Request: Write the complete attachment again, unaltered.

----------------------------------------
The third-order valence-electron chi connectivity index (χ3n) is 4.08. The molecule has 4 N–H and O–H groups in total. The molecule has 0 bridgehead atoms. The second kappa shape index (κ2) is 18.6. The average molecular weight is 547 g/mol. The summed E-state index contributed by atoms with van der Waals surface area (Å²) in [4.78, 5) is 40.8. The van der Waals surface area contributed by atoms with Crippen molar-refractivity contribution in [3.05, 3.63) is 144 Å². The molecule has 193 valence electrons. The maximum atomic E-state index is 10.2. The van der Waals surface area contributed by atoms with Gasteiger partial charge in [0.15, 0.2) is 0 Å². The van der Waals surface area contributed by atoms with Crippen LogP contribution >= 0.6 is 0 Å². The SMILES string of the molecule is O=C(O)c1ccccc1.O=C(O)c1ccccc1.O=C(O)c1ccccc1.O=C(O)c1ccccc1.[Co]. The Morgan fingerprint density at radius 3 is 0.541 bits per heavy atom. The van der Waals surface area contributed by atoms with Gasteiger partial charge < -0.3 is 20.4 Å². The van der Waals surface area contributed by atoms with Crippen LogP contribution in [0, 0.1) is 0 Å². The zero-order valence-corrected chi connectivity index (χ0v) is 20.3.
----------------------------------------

The third-order valence-electron chi connectivity index (χ3n) is 4.08. The molecule has 4 N–H and O–H groups in total. The molecule has 0 bridgehead atoms. The second kappa shape index (κ2) is 18.6. The average molecular weight is 547 g/mol. The summed E-state index contributed by atoms with van der Waals surface area (Å²) in [4.78, 5) is 40.8. The van der Waals surface area contributed by atoms with Crippen molar-refractivity contribution in [3.05, 3.63) is 144 Å². The molecule has 193 valence electrons. The maximum atomic E-state index is 10.2. The van der Waals surface area contributed by atoms with Gasteiger partial charge in [0.15, 0.2) is 0 Å². The van der Waals surface area contributed by atoms with Crippen LogP contribution >= 0.6 is 0 Å². The SMILES string of the molecule is O=C(O)c1ccccc1.O=C(O)c1ccccc1.O=C(O)c1ccccc1.O=C(O)c1ccccc1.[Co]. The Morgan fingerprint density at radius 3 is 0.541 bits per heavy atom. The van der Waals surface area contributed by atoms with Gasteiger partial charge < -0.3 is 20.4 Å². The van der Waals surface area contributed by atoms with Crippen LogP contribution in [0, 0.1) is 0 Å². The zero-order valence-corrected chi connectivity index (χ0v) is 20.3.